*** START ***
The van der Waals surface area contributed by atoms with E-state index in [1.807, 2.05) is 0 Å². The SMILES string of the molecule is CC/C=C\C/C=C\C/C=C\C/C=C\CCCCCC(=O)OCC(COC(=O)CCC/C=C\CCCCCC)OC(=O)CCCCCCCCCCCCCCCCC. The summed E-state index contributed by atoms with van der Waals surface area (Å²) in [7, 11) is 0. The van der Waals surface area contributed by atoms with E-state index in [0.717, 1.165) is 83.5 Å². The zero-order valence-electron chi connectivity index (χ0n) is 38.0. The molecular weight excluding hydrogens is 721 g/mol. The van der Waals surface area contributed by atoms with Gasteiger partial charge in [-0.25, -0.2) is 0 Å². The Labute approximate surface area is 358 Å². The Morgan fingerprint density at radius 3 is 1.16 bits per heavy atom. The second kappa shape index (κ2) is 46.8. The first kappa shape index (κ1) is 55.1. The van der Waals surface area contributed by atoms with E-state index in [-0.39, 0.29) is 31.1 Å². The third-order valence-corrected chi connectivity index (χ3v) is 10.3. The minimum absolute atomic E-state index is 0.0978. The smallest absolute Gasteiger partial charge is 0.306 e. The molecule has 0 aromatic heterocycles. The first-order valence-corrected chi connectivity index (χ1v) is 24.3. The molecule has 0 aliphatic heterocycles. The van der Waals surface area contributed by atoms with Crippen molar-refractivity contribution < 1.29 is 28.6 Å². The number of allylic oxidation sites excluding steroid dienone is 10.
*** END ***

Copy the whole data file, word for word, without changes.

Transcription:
The van der Waals surface area contributed by atoms with E-state index in [1.807, 2.05) is 0 Å². The SMILES string of the molecule is CC/C=C\C/C=C\C/C=C\C/C=C\CCCCCC(=O)OCC(COC(=O)CCC/C=C\CCCCCC)OC(=O)CCCCCCCCCCCCCCCCC. The summed E-state index contributed by atoms with van der Waals surface area (Å²) in [7, 11) is 0. The van der Waals surface area contributed by atoms with E-state index in [0.717, 1.165) is 83.5 Å². The zero-order valence-electron chi connectivity index (χ0n) is 38.0. The molecular weight excluding hydrogens is 721 g/mol. The van der Waals surface area contributed by atoms with Gasteiger partial charge in [-0.25, -0.2) is 0 Å². The Labute approximate surface area is 358 Å². The Morgan fingerprint density at radius 3 is 1.16 bits per heavy atom. The second kappa shape index (κ2) is 46.8. The first kappa shape index (κ1) is 55.1. The van der Waals surface area contributed by atoms with E-state index in [-0.39, 0.29) is 31.1 Å². The third-order valence-corrected chi connectivity index (χ3v) is 10.3. The minimum absolute atomic E-state index is 0.0978. The smallest absolute Gasteiger partial charge is 0.306 e. The molecule has 0 aromatic heterocycles. The first-order valence-corrected chi connectivity index (χ1v) is 24.3. The molecule has 0 aliphatic heterocycles. The van der Waals surface area contributed by atoms with Crippen molar-refractivity contribution < 1.29 is 28.6 Å². The number of allylic oxidation sites excluding steroid dienone is 10.